Movements and Researchers: Defining the Questions

Friday 21 October 2016
9.00 - 5.00PM

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Holme Building, Science Road, University of Sydney


A day for movement activists and university researchers to explore key developments and issues within the environmental movement.

What can movements and scholars learn from one another and, more importantly, what are the key questions we should continue to explore together?

Day one of the ‘Hope in the Dark’  National Environmental Meeting is to get movement activists and university researchers to engage on key developments and issues, from justice to social media to hope and our everyday lives.

This a closed day for NGO staffers, activists and allied scholars. There will be four panels discussing crucial issues for the environmental sector, with key speakers providing their own knowledge and experience on how we can grow as a movement.

We will also hear from our keynote speaker on their work within the environmental movement, and their vision for a future challenged by environmental degradation and climate change.

The day will end with drinks and networking, to be held at the University of Sydney.


Panel 1: Justice and the Environment.

What role does the idea of environmental justice play in recent movement campaigns? How has this important discourse had an impact on groups, and what is unique about environmental or climate justice in the Australian context?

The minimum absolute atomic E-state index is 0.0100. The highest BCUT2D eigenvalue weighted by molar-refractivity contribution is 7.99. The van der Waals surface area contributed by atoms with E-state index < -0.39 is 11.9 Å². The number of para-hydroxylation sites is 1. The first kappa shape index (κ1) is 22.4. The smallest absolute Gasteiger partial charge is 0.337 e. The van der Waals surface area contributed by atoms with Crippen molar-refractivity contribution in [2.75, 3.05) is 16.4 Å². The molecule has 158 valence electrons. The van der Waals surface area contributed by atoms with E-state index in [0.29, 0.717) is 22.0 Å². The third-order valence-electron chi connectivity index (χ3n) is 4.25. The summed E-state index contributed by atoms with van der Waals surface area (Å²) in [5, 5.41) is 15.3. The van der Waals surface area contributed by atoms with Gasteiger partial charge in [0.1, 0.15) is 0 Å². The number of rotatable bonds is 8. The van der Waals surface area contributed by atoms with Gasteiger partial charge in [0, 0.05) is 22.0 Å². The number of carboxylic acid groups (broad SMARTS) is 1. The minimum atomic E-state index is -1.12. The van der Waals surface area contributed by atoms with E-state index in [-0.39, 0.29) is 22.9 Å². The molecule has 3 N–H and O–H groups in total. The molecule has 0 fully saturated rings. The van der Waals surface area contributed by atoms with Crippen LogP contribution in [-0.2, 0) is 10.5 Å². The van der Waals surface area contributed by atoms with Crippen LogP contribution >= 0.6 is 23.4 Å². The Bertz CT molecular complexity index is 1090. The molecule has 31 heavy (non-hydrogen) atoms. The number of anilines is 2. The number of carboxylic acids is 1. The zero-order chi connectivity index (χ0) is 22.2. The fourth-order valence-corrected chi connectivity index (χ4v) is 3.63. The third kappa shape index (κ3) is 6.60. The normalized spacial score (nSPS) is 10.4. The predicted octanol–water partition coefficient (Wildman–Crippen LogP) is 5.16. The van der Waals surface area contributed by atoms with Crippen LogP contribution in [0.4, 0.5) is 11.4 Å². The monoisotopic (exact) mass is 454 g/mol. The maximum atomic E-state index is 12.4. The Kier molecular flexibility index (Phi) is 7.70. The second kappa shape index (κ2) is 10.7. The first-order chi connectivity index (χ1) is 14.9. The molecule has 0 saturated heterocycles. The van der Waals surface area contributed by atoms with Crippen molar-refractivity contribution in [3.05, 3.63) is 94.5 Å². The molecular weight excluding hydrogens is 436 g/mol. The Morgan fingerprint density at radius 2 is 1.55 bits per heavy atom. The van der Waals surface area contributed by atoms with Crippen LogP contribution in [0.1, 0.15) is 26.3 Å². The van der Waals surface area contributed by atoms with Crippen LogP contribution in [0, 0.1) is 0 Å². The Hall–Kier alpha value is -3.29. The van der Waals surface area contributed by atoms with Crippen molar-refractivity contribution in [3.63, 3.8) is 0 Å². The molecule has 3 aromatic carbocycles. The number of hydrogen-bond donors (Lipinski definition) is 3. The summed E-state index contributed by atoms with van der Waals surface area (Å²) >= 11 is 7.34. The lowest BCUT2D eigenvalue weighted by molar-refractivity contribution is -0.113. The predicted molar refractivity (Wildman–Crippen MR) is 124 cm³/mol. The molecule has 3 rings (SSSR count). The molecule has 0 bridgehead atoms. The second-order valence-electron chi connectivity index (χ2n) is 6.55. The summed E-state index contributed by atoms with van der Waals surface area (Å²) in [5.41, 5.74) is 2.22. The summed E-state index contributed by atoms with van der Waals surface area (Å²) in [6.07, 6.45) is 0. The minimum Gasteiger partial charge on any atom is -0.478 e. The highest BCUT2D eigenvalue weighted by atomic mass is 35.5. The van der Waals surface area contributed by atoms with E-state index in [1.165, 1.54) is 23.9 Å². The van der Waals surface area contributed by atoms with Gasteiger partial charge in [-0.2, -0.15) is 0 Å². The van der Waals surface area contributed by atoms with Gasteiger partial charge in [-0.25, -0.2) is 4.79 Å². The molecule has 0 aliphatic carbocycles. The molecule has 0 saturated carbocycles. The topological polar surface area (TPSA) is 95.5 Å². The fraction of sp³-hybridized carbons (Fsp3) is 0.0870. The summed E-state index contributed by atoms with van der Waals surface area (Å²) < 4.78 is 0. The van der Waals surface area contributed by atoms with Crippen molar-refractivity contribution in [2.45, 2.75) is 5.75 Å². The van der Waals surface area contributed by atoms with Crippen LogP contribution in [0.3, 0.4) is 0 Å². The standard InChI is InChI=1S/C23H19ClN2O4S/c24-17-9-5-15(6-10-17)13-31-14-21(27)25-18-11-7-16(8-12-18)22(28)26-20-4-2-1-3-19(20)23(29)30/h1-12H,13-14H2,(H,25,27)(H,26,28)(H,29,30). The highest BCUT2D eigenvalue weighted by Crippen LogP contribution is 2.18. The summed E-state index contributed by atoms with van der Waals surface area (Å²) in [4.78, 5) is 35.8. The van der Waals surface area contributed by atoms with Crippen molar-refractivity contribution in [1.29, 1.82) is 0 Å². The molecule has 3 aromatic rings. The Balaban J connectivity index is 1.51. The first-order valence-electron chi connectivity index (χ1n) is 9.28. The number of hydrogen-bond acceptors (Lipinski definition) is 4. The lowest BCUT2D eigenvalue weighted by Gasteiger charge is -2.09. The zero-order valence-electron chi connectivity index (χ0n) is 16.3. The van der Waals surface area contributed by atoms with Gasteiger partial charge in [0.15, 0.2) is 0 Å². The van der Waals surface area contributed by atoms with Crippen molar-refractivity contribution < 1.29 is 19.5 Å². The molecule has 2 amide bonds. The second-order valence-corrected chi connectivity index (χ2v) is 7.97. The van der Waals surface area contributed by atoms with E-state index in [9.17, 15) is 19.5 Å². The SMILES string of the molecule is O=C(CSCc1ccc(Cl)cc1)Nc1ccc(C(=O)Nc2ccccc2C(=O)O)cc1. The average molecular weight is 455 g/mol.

Archie Law, Action Aid
Dinesh Wadiwel, University of Sydney
Lauren Rickards, RMIT
Brendan Sydes, Environmental Justice Australia
Larissa Baldwin, SEED
(chair) David Schlosberg, University of Sydney

Panel 2: New forms of Political Organising – The Impact of Social Media.

How has the rise of social media campaigning engaged audiences – old and new? What lessons can movements learn from recent research on the relationship between new media and political campaigns?

Ariadne Vromen, University of Sydney
Carolyn Hendricks, Australian National University
Felicity Ruby, Digital Rights Watch
Kajute O’Riordon, GetUp! Field Director
(chair) Stewart Jackson, University of Sydney

Panel 3: Everyday Life and the Australian Environment

Much environmental organizing now engages practices of everyday life – food, energy, transport, and more. What does this shift (or expansion) from the environment as ‘outside’ to the environment as everyday experience mean for organizing?

Rebecca Huntly, Author
Bronwen Morgan, University of New South Wales
Tania Lewis, RMIT
Kate Johnston, University of Sydney
Jenny Gray, CEO of Zoos Victoria
(chair) Robert Macneil, University of Sydney

Panel 4: Hope in the Wake of Climate Change

‘This is an extraordinary time full of vital, transformative movements that could not be foreseen. It’s also a nightmarish time. Full engagement requires the ability to perceive both.’ Rebecca Solnit. Discuss.

Peter Christoff, University of Melbourne
Tim Doyle, Adelaide University
Rev Dr Seforosa Carroll
(chair) Rebecca Pearse, University of Sydney